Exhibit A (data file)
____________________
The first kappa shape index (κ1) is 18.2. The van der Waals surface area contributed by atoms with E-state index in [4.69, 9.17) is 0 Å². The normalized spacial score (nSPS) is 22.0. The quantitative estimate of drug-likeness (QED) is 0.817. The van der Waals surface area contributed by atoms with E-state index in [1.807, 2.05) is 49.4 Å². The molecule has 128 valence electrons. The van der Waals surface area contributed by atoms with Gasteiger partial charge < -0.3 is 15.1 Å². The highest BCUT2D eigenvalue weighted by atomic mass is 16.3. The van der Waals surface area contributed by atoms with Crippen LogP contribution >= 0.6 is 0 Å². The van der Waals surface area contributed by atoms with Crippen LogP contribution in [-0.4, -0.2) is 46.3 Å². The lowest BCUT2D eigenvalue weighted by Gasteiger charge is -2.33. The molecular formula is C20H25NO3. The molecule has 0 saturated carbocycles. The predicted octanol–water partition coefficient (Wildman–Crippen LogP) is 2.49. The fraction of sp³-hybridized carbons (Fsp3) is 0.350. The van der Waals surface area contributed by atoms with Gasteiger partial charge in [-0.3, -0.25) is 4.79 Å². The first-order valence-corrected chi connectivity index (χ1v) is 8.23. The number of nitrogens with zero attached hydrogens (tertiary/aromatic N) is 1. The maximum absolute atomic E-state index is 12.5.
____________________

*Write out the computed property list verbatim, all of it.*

The first kappa shape index (κ1) is 18.2. The van der Waals surface area contributed by atoms with E-state index in [4.69, 9.17) is 0 Å². The normalized spacial score (nSPS) is 22.0. The quantitative estimate of drug-likeness (QED) is 0.817. The van der Waals surface area contributed by atoms with E-state index in [1.807, 2.05) is 49.4 Å². The molecule has 128 valence electrons. The van der Waals surface area contributed by atoms with Gasteiger partial charge < -0.3 is 15.1 Å². The highest BCUT2D eigenvalue weighted by atomic mass is 16.3. The van der Waals surface area contributed by atoms with Crippen LogP contribution >= 0.6 is 0 Å². The van der Waals surface area contributed by atoms with Crippen LogP contribution in [-0.4, -0.2) is 46.3 Å². The lowest BCUT2D eigenvalue weighted by Gasteiger charge is -2.33. The molecular formula is C20H25NO3. The molecule has 0 saturated carbocycles. The predicted octanol–water partition coefficient (Wildman–Crippen LogP) is 2.49. The fraction of sp³-hybridized carbons (Fsp3) is 0.350. The van der Waals surface area contributed by atoms with Gasteiger partial charge in [-0.3, -0.25) is 4.79 Å². The first-order valence-corrected chi connectivity index (χ1v) is 8.23. The number of nitrogens with zero attached hydrogens (tertiary/aromatic N) is 1. The maximum absolute atomic E-state index is 12.5.